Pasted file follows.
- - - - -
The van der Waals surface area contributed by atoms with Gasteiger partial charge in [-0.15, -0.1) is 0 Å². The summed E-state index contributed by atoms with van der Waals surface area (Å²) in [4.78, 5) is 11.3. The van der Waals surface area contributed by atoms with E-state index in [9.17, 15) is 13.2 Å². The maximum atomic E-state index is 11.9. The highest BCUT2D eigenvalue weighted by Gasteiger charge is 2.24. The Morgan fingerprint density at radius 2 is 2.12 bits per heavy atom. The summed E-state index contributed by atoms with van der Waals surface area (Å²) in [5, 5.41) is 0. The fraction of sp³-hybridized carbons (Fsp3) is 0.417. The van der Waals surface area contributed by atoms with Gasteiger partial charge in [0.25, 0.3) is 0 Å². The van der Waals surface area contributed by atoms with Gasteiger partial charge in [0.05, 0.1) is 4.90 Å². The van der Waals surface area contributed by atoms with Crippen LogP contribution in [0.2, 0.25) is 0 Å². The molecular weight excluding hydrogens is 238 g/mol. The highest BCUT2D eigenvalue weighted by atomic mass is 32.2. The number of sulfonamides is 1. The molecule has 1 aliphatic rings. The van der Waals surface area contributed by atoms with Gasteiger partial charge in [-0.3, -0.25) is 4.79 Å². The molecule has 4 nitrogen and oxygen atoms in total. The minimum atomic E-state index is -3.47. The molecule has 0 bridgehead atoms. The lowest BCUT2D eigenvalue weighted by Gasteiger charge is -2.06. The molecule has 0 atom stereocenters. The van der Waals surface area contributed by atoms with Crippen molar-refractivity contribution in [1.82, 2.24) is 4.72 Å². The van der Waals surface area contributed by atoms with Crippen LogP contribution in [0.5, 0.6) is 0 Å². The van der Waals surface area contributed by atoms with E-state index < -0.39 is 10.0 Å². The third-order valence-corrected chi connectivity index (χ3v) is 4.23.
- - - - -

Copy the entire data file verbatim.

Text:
The van der Waals surface area contributed by atoms with Gasteiger partial charge in [-0.15, -0.1) is 0 Å². The summed E-state index contributed by atoms with van der Waals surface area (Å²) in [4.78, 5) is 11.3. The van der Waals surface area contributed by atoms with E-state index in [9.17, 15) is 13.2 Å². The maximum atomic E-state index is 11.9. The highest BCUT2D eigenvalue weighted by Gasteiger charge is 2.24. The Morgan fingerprint density at radius 2 is 2.12 bits per heavy atom. The summed E-state index contributed by atoms with van der Waals surface area (Å²) in [5, 5.41) is 0. The fraction of sp³-hybridized carbons (Fsp3) is 0.417. The van der Waals surface area contributed by atoms with Gasteiger partial charge in [0.25, 0.3) is 0 Å². The van der Waals surface area contributed by atoms with Gasteiger partial charge in [0.05, 0.1) is 4.90 Å². The van der Waals surface area contributed by atoms with Crippen LogP contribution in [0.2, 0.25) is 0 Å². The molecular weight excluding hydrogens is 238 g/mol. The highest BCUT2D eigenvalue weighted by atomic mass is 32.2. The number of sulfonamides is 1. The molecule has 1 aliphatic rings. The van der Waals surface area contributed by atoms with Gasteiger partial charge in [-0.3, -0.25) is 4.79 Å². The molecule has 4 nitrogen and oxygen atoms in total. The minimum atomic E-state index is -3.47. The molecule has 0 bridgehead atoms. The lowest BCUT2D eigenvalue weighted by Gasteiger charge is -2.06. The molecule has 0 atom stereocenters. The van der Waals surface area contributed by atoms with Crippen molar-refractivity contribution in [1.82, 2.24) is 4.72 Å². The van der Waals surface area contributed by atoms with Crippen LogP contribution in [0.5, 0.6) is 0 Å². The van der Waals surface area contributed by atoms with E-state index < -0.39 is 10.0 Å². The third-order valence-corrected chi connectivity index (χ3v) is 4.23.